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IN THE midst of merriment in the Carnival Season, the calypso fraternity was plunged into mourning following the death of veteran calypsonian and former president of the Trinbago Unified Calypsonians Organisation (TUCO) Seadley “Penguin” Joseph. He was 70.
Joseph died yesterday morning at about 2.30 am, at his Beaulieu Gardens, Trincity home. He breathed his last on his bed surrounded by relatives and close friends. His death came four days after he was discharged from the Eric Williams Medical Sciences Complex in Mt Hope after suffering a stroke on New Year’s Day and another on January 4.
Joseph, a former Calypso Monarch and Road March king was known for such timeless hits as “Deputy Essential”, “We living in Jail” and “Woman doh like sorf man”.
Joseph is one of only seven Calypsonians with the distinction of winning both Calypso King/National Calypso Monarch and Road March titles. He won the Calypso Monarch in 1984 with “Woman doh like sorf man” and “We Living In Jail”. Two years earlier, his hit “Deputy Essential” ruled the road on Carnival Monday and Tuesday, winning him that year’s Road March crown.
Speaking with Newsday yesterday at their home, Joseph’s wife of 35 years Rosyln said her husband’s passing had left her in a state of shock, but she is trying to be strong for her family.
She recalled her last moments with her husband, saying he was very glad to be home after almost a month at the hospital. “On Wednesday last, he came home and was very happy to be here. You could see it in his face. By Friday morning we found that he wasn’t getting into his regular rhythm and seemed to be getting back sick. Then at about 9 pm on Saturday he began breathing laboriously. And this symptom would come then go.
“Seadley wasn’t looking good. We took turns watching him and sometime before 2 am, he was back to his regular breathing pattern and the atmosphere lightened in the house because we thought he was pulling through. A half-hour later, he was gone,” Roslyn said.
“Calypso played a big part in his life. It was part of his heart. But he never saw himself as just a Calypsonian. In everything he did he saw himself as a teacher and a nurturer,” she said.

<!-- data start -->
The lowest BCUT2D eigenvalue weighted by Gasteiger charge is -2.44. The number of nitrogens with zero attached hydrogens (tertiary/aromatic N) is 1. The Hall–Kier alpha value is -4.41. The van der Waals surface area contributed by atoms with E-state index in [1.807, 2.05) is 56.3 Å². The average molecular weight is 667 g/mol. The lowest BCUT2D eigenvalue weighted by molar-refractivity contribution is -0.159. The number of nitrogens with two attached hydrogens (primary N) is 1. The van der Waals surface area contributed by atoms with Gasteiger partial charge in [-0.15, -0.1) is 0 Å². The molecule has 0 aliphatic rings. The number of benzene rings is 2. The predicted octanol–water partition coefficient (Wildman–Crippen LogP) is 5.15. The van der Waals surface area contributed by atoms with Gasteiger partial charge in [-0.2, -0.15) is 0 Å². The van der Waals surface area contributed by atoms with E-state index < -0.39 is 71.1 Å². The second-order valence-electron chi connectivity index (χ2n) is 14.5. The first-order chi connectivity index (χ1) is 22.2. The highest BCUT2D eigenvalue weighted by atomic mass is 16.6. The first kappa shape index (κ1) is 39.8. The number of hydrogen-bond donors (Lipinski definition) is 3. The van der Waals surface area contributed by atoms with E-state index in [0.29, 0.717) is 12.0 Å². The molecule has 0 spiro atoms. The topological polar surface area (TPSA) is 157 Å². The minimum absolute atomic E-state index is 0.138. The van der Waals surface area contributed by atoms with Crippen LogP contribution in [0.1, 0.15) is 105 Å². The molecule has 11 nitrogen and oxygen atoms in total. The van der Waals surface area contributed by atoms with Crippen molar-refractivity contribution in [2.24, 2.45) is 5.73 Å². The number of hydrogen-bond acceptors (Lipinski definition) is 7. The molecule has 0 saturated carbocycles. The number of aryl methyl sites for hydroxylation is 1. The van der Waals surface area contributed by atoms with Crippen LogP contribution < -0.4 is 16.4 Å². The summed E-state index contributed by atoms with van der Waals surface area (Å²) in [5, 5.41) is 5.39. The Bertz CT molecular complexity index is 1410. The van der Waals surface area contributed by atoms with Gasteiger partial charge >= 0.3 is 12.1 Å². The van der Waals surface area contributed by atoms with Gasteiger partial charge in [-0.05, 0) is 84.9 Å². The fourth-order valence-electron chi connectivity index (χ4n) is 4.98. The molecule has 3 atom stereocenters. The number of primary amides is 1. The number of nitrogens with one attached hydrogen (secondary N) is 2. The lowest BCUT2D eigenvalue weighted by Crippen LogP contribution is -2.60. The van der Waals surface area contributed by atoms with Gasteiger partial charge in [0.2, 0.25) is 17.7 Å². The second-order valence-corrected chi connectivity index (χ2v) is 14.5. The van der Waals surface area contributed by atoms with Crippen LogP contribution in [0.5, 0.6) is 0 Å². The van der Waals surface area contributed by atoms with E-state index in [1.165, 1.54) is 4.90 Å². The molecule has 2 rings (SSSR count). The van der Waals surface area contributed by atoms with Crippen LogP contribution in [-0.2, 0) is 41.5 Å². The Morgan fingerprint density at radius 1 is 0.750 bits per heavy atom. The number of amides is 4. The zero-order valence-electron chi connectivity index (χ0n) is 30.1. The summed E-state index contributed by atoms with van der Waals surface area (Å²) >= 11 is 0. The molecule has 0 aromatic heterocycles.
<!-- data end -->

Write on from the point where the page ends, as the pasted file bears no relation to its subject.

She fondly recalled that Joseph got his sobriquet from the Penguin Group — a book publishing company in the United States. “He was a literature man, hence his name Penguin. Many of his favourite books were from that publisher and he was an avid reader.”
Among Joseph’s other hits were “Slipper”, “Magnificat”, “Bouncing Christmas”, “Sweet in Goat Mouth”, “Telco poops” and “Devil”.
TUCO president Lutalo Masimba (aka Brother Resistance) said Joseph’s death was a loss to not only the calypso fraternity, but the entire country as he described Joseph as a “national treasure”.
“He would be surely missed at TUCO. It is a sad moment and we extend our deepest condolences to his family, friends and business associates,” Masimba said.
The man was a real treasure,two of my favorite hits were " woman doh like sorf man " and "a deputy is essential" he would be deeply missed not only in the calypso world but in the entire world.He has found peace at the end of the day, God wanted him now so he set him free.
He will be missed. I knew him when he taught at Barataria Boy's RC school where I attended for a short while.
Marilyn I just realize that many of our Calypsonians are educators in schools and life.
THIS BROTHERS MUSIC IS PART OF MY LIFE'S SOUND TRACK!
GIVE MY REGARDS TO Mr. Aldwyn Roberts LORD KITCHENER,
Rest In Peace
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